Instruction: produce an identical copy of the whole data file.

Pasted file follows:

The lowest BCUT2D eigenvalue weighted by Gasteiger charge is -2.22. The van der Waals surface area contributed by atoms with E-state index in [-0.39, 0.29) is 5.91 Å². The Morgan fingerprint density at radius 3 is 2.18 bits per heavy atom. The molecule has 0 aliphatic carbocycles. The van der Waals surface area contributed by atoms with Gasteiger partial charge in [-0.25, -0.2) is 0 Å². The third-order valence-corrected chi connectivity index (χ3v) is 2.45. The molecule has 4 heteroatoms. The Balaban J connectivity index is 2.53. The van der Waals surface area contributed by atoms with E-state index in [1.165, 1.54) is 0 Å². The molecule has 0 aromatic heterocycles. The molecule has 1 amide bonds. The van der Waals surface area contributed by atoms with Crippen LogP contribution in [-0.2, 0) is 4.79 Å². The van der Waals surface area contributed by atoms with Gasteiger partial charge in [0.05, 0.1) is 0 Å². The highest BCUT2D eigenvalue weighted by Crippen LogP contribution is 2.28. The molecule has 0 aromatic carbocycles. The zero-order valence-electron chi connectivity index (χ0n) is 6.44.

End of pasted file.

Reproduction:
The lowest BCUT2D eigenvalue weighted by Gasteiger charge is -2.22. The van der Waals surface area contributed by atoms with E-state index in [-0.39, 0.29) is 5.91 Å². The Morgan fingerprint density at radius 3 is 2.18 bits per heavy atom. The molecule has 0 aliphatic carbocycles. The van der Waals surface area contributed by atoms with Gasteiger partial charge in [-0.25, -0.2) is 0 Å². The third-order valence-corrected chi connectivity index (χ3v) is 2.45. The molecule has 4 heteroatoms. The Balaban J connectivity index is 2.53. The van der Waals surface area contributed by atoms with E-state index in [1.165, 1.54) is 0 Å². The molecule has 0 aromatic heterocycles. The molecule has 1 amide bonds. The van der Waals surface area contributed by atoms with Crippen LogP contribution in [-0.2, 0) is 4.79 Å². The van der Waals surface area contributed by atoms with Gasteiger partial charge in [0.05, 0.1) is 0 Å². The highest BCUT2D eigenvalue weighted by Crippen LogP contribution is 2.28. The molecule has 0 aromatic carbocycles. The zero-order valence-electron chi connectivity index (χ0n) is 6.44.